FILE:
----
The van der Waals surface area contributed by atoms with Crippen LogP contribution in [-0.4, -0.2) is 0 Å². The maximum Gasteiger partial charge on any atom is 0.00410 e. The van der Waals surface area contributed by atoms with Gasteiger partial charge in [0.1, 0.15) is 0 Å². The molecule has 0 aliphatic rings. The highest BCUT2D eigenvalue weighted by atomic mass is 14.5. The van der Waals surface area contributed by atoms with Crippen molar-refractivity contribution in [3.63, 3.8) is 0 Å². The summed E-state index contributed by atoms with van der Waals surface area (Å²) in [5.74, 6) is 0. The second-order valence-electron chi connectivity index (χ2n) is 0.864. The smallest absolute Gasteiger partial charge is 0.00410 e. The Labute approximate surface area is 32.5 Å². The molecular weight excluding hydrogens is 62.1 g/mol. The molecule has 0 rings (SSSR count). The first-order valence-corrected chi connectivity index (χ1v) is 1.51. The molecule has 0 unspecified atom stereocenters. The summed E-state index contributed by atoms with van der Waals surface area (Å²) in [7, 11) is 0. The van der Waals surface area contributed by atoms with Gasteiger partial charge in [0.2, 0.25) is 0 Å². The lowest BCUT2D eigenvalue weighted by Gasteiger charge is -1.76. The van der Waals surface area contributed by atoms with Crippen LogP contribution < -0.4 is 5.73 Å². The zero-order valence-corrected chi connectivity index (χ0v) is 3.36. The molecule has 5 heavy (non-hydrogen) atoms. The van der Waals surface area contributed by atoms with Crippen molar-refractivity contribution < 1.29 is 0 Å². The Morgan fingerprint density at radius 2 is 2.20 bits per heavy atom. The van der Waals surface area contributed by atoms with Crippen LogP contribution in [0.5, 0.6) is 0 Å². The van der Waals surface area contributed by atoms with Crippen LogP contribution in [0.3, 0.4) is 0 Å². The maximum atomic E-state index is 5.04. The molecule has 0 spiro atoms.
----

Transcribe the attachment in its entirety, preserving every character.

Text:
The van der Waals surface area contributed by atoms with Crippen LogP contribution in [-0.4, -0.2) is 0 Å². The maximum Gasteiger partial charge on any atom is 0.00410 e. The van der Waals surface area contributed by atoms with Gasteiger partial charge in [0.1, 0.15) is 0 Å². The molecule has 0 aliphatic rings. The highest BCUT2D eigenvalue weighted by atomic mass is 14.5. The van der Waals surface area contributed by atoms with Crippen molar-refractivity contribution in [3.63, 3.8) is 0 Å². The summed E-state index contributed by atoms with van der Waals surface area (Å²) in [5.74, 6) is 0. The second-order valence-electron chi connectivity index (χ2n) is 0.864. The smallest absolute Gasteiger partial charge is 0.00410 e. The Labute approximate surface area is 32.5 Å². The molecular weight excluding hydrogens is 62.1 g/mol. The molecule has 0 rings (SSSR count). The first-order valence-corrected chi connectivity index (χ1v) is 1.51. The molecule has 0 unspecified atom stereocenters. The summed E-state index contributed by atoms with van der Waals surface area (Å²) in [7, 11) is 0. The van der Waals surface area contributed by atoms with Gasteiger partial charge in [0.2, 0.25) is 0 Å². The lowest BCUT2D eigenvalue weighted by Gasteiger charge is -1.76. The van der Waals surface area contributed by atoms with Crippen LogP contribution < -0.4 is 5.73 Å². The zero-order valence-corrected chi connectivity index (χ0v) is 3.36. The molecule has 5 heavy (non-hydrogen) atoms. The van der Waals surface area contributed by atoms with Crippen molar-refractivity contribution < 1.29 is 0 Å². The Morgan fingerprint density at radius 2 is 2.20 bits per heavy atom. The van der Waals surface area contributed by atoms with Crippen LogP contribution in [0.5, 0.6) is 0 Å². The van der Waals surface area contributed by atoms with Crippen LogP contribution in [0.3, 0.4) is 0 Å². The maximum atomic E-state index is 5.04. The molecule has 0 spiro atoms.